In line 4 of the message flow diagram, MTC-IWF 120 sends a message including the trigger message to MME 114 over the MAP-E or SGd interface. In line 5, MME 114 attempts to deliver the trigger message to IoT device 104 and determines that IoT device 104 is not reachable. In line 6, MME 114 responds to MTC-IWF 120 indicating that IoT device 104 is not reachable. In response, MTC-IWF 120 buffers the SMS message including the trigger message for a redelivery attempt. In line 7, MTC-IWF 120 subscribes with HSS/HLR 124 to receive updates regarding status information of IoT device 104. The subscription message is a configuration information request (CIR) message sent over the S6t interface. The S6t interface is a Diameter interface between the SCEF and the HSS for the configuration of monitoring events and reachability of IoT device 104. The CIR message includes an identifier, such as an IMSI or MSISDN identifying IoT device 104. Here, MTC-IWF 120 is leveraging or using the SCEF monitoring configuration report procedure to be advised of changes in state of IoT device 104.

In line 8, in response to the CIR message, HSS/HLR 124 sends a Diameter insert subscriber data request (IDR) message to MME 114 over the S6a/d interface. The IDR message requests information concerning the change in state of IoT device 104. In line 9, MME 114 responds to the IDR message by sending a Diameter insert subscriber data answer (IDA) message to HSS/HLR 124 confirming successful establishment of the subscription to receive notification of changes in state of IoT device 104. In line 10, HSS/HLR 124 sends a configuration information answer (CIA) message to HSS/HLR 124 confirming successful subscription to receive notifications of changes in state of IoT device 104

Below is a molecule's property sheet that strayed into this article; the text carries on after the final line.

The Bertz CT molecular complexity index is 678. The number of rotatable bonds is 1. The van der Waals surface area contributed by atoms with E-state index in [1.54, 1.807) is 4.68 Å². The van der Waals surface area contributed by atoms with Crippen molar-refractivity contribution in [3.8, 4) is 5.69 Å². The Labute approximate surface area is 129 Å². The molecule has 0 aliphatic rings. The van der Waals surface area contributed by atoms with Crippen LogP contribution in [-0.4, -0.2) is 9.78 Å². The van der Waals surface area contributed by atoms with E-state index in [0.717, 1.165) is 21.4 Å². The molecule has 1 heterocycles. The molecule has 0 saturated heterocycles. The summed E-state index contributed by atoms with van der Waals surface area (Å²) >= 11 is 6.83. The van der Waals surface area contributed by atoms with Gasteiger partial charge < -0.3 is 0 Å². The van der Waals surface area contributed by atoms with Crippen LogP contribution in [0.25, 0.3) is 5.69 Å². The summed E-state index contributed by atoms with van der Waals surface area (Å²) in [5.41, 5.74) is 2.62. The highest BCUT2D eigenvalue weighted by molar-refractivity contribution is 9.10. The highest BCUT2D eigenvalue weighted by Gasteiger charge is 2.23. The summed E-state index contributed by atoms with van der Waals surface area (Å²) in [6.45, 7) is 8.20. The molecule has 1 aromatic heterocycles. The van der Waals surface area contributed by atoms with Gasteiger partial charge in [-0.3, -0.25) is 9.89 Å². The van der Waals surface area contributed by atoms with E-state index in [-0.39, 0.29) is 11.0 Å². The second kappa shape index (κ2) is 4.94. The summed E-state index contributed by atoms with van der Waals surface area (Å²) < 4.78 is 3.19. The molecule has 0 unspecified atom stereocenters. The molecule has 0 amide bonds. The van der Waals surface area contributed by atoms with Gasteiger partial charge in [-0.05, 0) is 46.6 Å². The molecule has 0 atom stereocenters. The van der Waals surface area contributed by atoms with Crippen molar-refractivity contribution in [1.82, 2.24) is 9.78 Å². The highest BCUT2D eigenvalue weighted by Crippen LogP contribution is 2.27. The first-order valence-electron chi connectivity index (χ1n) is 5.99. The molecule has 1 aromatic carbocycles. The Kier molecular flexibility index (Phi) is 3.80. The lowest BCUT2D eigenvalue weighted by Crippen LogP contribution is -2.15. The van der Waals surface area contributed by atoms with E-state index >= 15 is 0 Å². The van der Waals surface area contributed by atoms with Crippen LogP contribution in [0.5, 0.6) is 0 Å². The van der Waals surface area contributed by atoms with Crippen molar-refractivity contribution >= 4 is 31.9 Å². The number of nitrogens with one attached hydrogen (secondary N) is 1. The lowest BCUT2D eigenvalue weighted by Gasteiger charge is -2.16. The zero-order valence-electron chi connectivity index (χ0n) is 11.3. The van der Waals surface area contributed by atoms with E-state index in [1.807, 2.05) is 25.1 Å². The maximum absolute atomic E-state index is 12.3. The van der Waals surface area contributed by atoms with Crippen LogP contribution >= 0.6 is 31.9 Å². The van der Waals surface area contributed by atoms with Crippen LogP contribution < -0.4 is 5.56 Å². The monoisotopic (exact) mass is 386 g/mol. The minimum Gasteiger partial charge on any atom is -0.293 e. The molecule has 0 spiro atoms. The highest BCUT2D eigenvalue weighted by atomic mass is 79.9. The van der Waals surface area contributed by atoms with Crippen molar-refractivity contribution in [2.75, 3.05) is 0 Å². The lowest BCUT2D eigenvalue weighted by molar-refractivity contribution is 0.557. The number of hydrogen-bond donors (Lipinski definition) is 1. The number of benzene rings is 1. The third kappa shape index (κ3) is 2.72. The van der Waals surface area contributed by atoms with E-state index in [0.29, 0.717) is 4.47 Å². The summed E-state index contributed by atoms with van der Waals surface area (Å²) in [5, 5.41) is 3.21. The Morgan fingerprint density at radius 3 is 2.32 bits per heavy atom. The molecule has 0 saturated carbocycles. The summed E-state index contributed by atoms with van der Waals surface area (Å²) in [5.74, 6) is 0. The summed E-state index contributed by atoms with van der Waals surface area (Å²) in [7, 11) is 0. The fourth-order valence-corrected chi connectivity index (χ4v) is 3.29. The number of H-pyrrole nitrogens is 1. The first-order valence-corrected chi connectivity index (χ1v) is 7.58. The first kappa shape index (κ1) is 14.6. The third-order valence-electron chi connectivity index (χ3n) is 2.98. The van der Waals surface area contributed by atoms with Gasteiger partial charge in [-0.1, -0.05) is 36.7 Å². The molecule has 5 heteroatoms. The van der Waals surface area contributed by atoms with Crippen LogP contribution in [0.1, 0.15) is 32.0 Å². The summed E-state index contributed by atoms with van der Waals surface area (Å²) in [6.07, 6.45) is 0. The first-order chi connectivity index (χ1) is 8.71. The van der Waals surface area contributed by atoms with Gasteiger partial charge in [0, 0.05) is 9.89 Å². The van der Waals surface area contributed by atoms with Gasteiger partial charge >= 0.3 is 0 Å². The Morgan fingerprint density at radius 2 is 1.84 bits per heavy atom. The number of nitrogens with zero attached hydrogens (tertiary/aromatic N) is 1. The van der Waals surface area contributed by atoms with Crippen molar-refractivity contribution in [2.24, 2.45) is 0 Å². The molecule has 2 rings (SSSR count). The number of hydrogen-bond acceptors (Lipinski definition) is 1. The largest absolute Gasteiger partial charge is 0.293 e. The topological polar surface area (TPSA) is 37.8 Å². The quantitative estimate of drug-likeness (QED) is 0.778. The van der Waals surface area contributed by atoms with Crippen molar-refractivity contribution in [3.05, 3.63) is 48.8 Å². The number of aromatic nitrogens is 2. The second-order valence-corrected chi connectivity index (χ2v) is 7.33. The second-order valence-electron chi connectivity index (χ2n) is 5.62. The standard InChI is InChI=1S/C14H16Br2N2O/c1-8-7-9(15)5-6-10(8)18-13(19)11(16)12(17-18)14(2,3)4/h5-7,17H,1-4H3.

When IoT device 104 becomes available to receive SMS messages, MME 114 detects the change in state. In line 11 of the message flow diagram, MME 114 generates and sends to MTC-IWF 120 a reachability report on the T6a interface indicating that IoT device 104 is available to receive SMS messages. The message carrying the report is a reporting information request (RIR) command. The RIR command is a Diameter message used to carry monitoring event reporting information to the SCEF, and in this case, to MTC-IWF 120. MTC-IWF 120 receives the RIR command and generates and, in line 12 sends a reporting information answer (RIA) command to MME 114. The RIA command is a Diameter message sent from the MME to the SCEF, or in this case to MTC-IWF 120, that carries a result code indicating successful receipt of the RIR command.